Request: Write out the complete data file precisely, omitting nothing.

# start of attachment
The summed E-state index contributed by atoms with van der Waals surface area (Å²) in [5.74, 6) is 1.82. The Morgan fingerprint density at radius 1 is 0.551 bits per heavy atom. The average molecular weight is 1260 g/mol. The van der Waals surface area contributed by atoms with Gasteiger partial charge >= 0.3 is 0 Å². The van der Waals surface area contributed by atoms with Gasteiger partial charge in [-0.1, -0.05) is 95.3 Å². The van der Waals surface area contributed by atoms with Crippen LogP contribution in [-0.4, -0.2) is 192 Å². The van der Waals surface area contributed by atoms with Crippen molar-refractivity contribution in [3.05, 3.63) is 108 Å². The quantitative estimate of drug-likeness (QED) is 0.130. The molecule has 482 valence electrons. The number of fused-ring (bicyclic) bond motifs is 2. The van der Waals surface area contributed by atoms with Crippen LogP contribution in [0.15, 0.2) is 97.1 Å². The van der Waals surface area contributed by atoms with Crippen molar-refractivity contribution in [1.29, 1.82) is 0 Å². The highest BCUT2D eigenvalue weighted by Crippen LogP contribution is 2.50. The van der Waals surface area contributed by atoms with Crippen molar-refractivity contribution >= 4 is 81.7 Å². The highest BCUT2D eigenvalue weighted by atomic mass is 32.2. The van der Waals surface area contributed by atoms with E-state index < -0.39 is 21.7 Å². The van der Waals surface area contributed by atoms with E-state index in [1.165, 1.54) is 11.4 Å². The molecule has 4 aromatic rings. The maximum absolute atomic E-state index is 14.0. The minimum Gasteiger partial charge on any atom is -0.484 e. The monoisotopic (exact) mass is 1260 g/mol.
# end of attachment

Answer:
The summed E-state index contributed by atoms with van der Waals surface area (Å²) in [5.74, 6) is 1.82. The Morgan fingerprint density at radius 1 is 0.551 bits per heavy atom. The average molecular weight is 1260 g/mol. The van der Waals surface area contributed by atoms with Gasteiger partial charge >= 0.3 is 0 Å². The van der Waals surface area contributed by atoms with Gasteiger partial charge in [-0.1, -0.05) is 95.3 Å². The van der Waals surface area contributed by atoms with Crippen LogP contribution in [-0.4, -0.2) is 192 Å². The van der Waals surface area contributed by atoms with Crippen molar-refractivity contribution in [3.05, 3.63) is 108 Å². The quantitative estimate of drug-likeness (QED) is 0.130. The molecule has 482 valence electrons. The number of fused-ring (bicyclic) bond motifs is 2. The van der Waals surface area contributed by atoms with Crippen LogP contribution in [0.15, 0.2) is 97.1 Å². The van der Waals surface area contributed by atoms with Crippen molar-refractivity contribution in [1.29, 1.82) is 0 Å². The highest BCUT2D eigenvalue weighted by Crippen LogP contribution is 2.50. The van der Waals surface area contributed by atoms with Crippen molar-refractivity contribution >= 4 is 81.7 Å². The highest BCUT2D eigenvalue weighted by atomic mass is 32.2. The van der Waals surface area contributed by atoms with E-state index < -0.39 is 21.7 Å². The van der Waals surface area contributed by atoms with E-state index in [1.165, 1.54) is 11.4 Å². The molecule has 4 aromatic rings. The maximum absolute atomic E-state index is 14.0. The minimum Gasteiger partial charge on any atom is -0.484 e. The monoisotopic (exact) mass is 1260 g/mol.